Keeping a Close Eye on Your Health
Your optometrist will check your eyes for any signs of eye disease at your comprehensive eye exam, which is a key reason why it’s important to have your eyes checked regularly.
The sooner your optometrist can diagnose eye disease, the better chance we will have at managing the symptoms and preventing long-term vision issues.
Common Eye Diseases & Conditions
Some eye diseases are more common than others, and you may be at a higher risk for eye disease depending on existing medical conditions, family history, and age.
Our optometrists will perform OCT and visual field testing to help diagnose eye diseases as early as possible. The sooner we are able to diagnose an eye disease, the more likely we will be able to prevent further damage.
Our OCT takes photos of your retina and scans the layers of your retina. It provides information that can’t otherwise be seen, and is used to diagnose and monitor conditions like glaucoma and macular degeneration.
Our automated visual field analyzer is used to diagnose and monitor glaucoma, neurological disorders, provide driving assessments, and more.
These tests provide objective results to compare to information gathered at a regular eye exam.
The blood vessels in your eye could be affected by diabetic retinopathy if you have diabetes. Diabetic retinopathy can cause these blood vessels to swell, leak, or close off due to prolonged high blood sugar levels. Eventually, diabetic retinopathy may lead to macular edema, and cause eye damage and permanent vision loss.
People who have diabetes are at a higher risk for cataracts and glaucoma. Learn more about how we care for our patients with diabetes.
Cataracts typically develop later in life as a result of aging, but they can happen for other reasons, including eye injuries, glaucoma, and diabetes.
The crystalline lens in your eye is normally clear, but developing cataracts will start to make it cloudy. Your optometrist will be able to help you compensate for the initial vision changes with prescription glasses or contact lenses, but eventually, you will likely require cataract surgery—which will often fully restore your vision.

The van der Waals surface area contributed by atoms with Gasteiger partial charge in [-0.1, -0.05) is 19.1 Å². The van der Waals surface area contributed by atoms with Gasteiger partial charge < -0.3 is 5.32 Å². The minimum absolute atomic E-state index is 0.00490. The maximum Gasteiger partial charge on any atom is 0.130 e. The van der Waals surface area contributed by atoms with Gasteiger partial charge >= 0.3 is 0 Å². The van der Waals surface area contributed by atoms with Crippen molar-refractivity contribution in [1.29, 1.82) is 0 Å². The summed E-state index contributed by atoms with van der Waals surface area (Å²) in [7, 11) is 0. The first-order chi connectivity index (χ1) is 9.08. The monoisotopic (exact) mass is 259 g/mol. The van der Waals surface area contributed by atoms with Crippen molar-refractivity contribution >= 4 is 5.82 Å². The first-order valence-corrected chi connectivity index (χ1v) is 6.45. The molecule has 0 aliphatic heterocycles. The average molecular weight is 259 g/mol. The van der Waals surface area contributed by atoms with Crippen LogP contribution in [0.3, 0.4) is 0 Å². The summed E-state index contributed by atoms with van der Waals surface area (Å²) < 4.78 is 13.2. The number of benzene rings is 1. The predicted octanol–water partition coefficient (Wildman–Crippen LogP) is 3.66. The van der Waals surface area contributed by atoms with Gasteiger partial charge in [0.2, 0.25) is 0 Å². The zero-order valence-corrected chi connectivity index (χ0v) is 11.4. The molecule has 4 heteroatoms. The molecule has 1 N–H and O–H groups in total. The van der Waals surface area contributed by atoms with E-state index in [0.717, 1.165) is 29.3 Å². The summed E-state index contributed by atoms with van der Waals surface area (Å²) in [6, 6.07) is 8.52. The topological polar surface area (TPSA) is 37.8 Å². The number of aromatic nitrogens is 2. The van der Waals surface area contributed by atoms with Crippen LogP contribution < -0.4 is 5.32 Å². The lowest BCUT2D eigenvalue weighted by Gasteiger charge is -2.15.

Symptoms of cataracts include:
- Blurry or foggy vision
- Decreased night vision
- Halos around lights
- Dull or muted colour vision
- Feeling like there’s a film covering your eyes
- Light sensitivity
Glaucoma is often referred to as the “silent thief of sight” because most people don’t notice the initial symptoms.
As glaucoma progresses, it typically begins in the peripheral vision and works its way inward. Glaucoma is a group of eye diseases that deteriorate the optic nerve, which is responsible for sending the image you see to your brain. If glaucoma is diagnosed early enough your optometrist may be able to prevent further vision loss.
Your macula is responsible for clear straight-ahead vision. Macular degeneration—also called age-related macular degeneration (AMD or ARMD)—affects the centre of your sight and comes in two forms: dry and wet.
Dry macular degeneration is the most common form of AMD. It occurs slowly, deteriorating your vision over time, and can often be managed with healthy lifestyle changes. Wet macular degeneration is more severe, affecting your sight quickly. Vision loss from macular degeneration is permanent.
Symptoms of macular degeneration include:
- Blurred centre vision
- Difficulty reading or recognizing faces
- Straight lines appearing wavy or distorted
- Dark spots blanking out part of the middle of your vision
Conjunctivitis (Pink Eye)
Conjunctivitis is a viral or bacterial inflammation in one or both eyes that affects the whites (sclera) of the eye and the eyelids.
Some forms of conjunctivitis are contagious, so it is important to practice increased hygiene and handwashing and to avoid sharing cosmetics or other products that are applied close to or on your eyes.
Symptoms of conjunctivitis can include:
- Red or itchy eyes
- A gritty sensation in one or both eyes
- Yellow or dark mucus and discharge
- Crusty eyes when waking up
- Excessively watery or tearing eyes
Your optometrist will prescribe a treatment that may include:
- A cool compress to help alleviate discomfort
- Medications or antihistamines to reduce inflammation
- Steroidal prescription eye drops and/or ointments
Protect Your Vision
There are ways to protect your vision throughout life. One of the easiest prevention steps is to protect your eyes from UV rays by wearing sunglasses when you’re outdoors.
Regular eye exams will help detect early warning signs of many eye diseases. The sooner an eye health problem is identified, the sooner your optometrist can begin treating it and preventing irreparable vision loss.
Find us in the red brick building on the corner of Frank St. and Albert St. Parking is available just outside our door.
- 22 Frank St
- Strathroy, ON N7G 3X3
- Phone: 519-245-2000
- Email: [email protected]
- Monday: 9:00 AM – 5:00 PM
- Tuesday: 9:00 AM – 5:00 PM
- Wednesday: 12:00 PM – 8:00 PM
- Thursday: 9:00 AM – 5:00 PM
- Friday: 9:00 AM – 5:00 PM
- Saturday: Closed
- Sunday: Closed